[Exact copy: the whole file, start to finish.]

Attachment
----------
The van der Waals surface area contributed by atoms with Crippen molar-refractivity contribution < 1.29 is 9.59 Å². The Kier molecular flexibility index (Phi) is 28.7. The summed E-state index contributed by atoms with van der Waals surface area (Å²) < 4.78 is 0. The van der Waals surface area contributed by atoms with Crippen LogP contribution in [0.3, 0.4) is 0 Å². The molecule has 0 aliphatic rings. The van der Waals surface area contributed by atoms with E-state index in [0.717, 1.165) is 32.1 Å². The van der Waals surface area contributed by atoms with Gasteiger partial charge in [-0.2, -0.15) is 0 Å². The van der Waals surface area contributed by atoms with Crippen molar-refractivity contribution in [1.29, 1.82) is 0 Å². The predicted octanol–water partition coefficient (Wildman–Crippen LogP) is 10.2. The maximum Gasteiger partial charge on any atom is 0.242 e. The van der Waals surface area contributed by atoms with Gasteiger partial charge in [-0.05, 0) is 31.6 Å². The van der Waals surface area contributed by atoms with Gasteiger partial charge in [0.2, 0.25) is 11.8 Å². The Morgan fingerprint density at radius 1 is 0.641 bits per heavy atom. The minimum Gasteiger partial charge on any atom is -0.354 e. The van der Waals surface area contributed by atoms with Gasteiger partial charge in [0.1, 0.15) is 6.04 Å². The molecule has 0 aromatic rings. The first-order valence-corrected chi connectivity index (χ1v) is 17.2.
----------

The van der Waals surface area contributed by atoms with Crippen molar-refractivity contribution < 1.29 is 9.59 Å². The Kier molecular flexibility index (Phi) is 28.7. The summed E-state index contributed by atoms with van der Waals surface area (Å²) < 4.78 is 0. The van der Waals surface area contributed by atoms with Crippen LogP contribution in [0.3, 0.4) is 0 Å². The molecule has 0 aliphatic rings. The van der Waals surface area contributed by atoms with E-state index in [0.717, 1.165) is 32.1 Å². The van der Waals surface area contributed by atoms with Gasteiger partial charge in [-0.2, -0.15) is 0 Å². The van der Waals surface area contributed by atoms with Crippen molar-refractivity contribution in [1.29, 1.82) is 0 Å². The predicted octanol–water partition coefficient (Wildman–Crippen LogP) is 10.2. The maximum Gasteiger partial charge on any atom is 0.242 e. The van der Waals surface area contributed by atoms with Gasteiger partial charge in [-0.05, 0) is 31.6 Å². The van der Waals surface area contributed by atoms with Gasteiger partial charge in [0.2, 0.25) is 11.8 Å². The Morgan fingerprint density at radius 1 is 0.641 bits per heavy atom. The minimum Gasteiger partial charge on any atom is -0.354 e. The van der Waals surface area contributed by atoms with Gasteiger partial charge in [0.1, 0.15) is 6.04 Å². The molecule has 0 aromatic rings. The first-order valence-corrected chi connectivity index (χ1v) is 17.2.